Laws on Hurt
Section 324 of IPC provides that-
“Whoever ………… voluntarily causes hurt by means of any instrument for……cutting ……… shall be punished with imprisonment of either description for a term which may extend to three years or with fine or with both.”
Does tooth come under the category of instrument?
In the case of Chaurasi Manjhi v. State of Bihar (1969), Patna high observed that according to the meaning of words ‘instrument’ and ‘tooth’ in Webster’s Third New International Dictionary, the tooth will be considered as an instrument of cutting.
According to said dictionary,
“instrument” means “a means whereby something is achieved, performed, or furthered”.
Although tooth is a part of the body, but there is no difficulty in taking the view that it is a means whereby something is achieved, performed or furthered, and, therefore, it can be characterised as an instrument within the meaning of Section 324 of the Penal Code as also under Section 326, if grievous injury is caused by tooth.
According to the same dictionary “tooth” means “one of the hard bony appendages that are borne on the jaws or in many of the lower vertebrates on other bones in the walls of the mouth or pharynx and serve esp. for the prehension and mastication of food and as ‘weapons of offence and defence”.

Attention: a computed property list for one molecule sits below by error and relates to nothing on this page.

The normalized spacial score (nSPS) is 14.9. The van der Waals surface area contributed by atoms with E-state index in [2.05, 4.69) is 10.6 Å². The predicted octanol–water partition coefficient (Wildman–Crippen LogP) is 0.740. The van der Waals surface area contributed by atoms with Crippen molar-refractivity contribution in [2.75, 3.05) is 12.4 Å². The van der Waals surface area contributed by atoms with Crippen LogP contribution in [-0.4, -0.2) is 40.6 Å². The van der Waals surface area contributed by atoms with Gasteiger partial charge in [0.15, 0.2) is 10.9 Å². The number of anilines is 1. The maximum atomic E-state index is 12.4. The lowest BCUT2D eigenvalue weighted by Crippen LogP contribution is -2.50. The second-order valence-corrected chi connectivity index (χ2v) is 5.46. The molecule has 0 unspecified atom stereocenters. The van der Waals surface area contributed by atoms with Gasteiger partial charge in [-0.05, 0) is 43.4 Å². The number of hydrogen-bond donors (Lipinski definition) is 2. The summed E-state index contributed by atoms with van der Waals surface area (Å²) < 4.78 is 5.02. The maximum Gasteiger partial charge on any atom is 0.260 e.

Therefore, Hon’ble High Court came at the conclusion that for simple injury caused by tooth bite, the offender will be guilty under Section 324 of the Penal Code. If grievous injury is caused by such bite, he will be guilty under Section 326 of the Penal Code.
High court also referred an unreported decision given by Bombay High Court, which was mentioned in the book ‘Law of crimes’ by Ratanlal and Dhirajlal under Section 326. This case was that where a mistress refused to accompany her paramour, he got enraged and bit off the tip of her nose and dislocated one of her teeth. A sentence of two months’ rigorous imprisonment was enhanced to one of fourteen months.
But in this case, it was not clear from this line alone as to whether the biting on the tip of the nose was considered as a grievous injury caused by teeth or whether the dislocation of one of her teeth was caused by some other instrument. Therefore, the Patna High Court did not rely on this decision.
Chaurasi Manjhi And Anr. vs State Of Bihar, AIR 1970 Pat 322, 1970 CriLJ 1235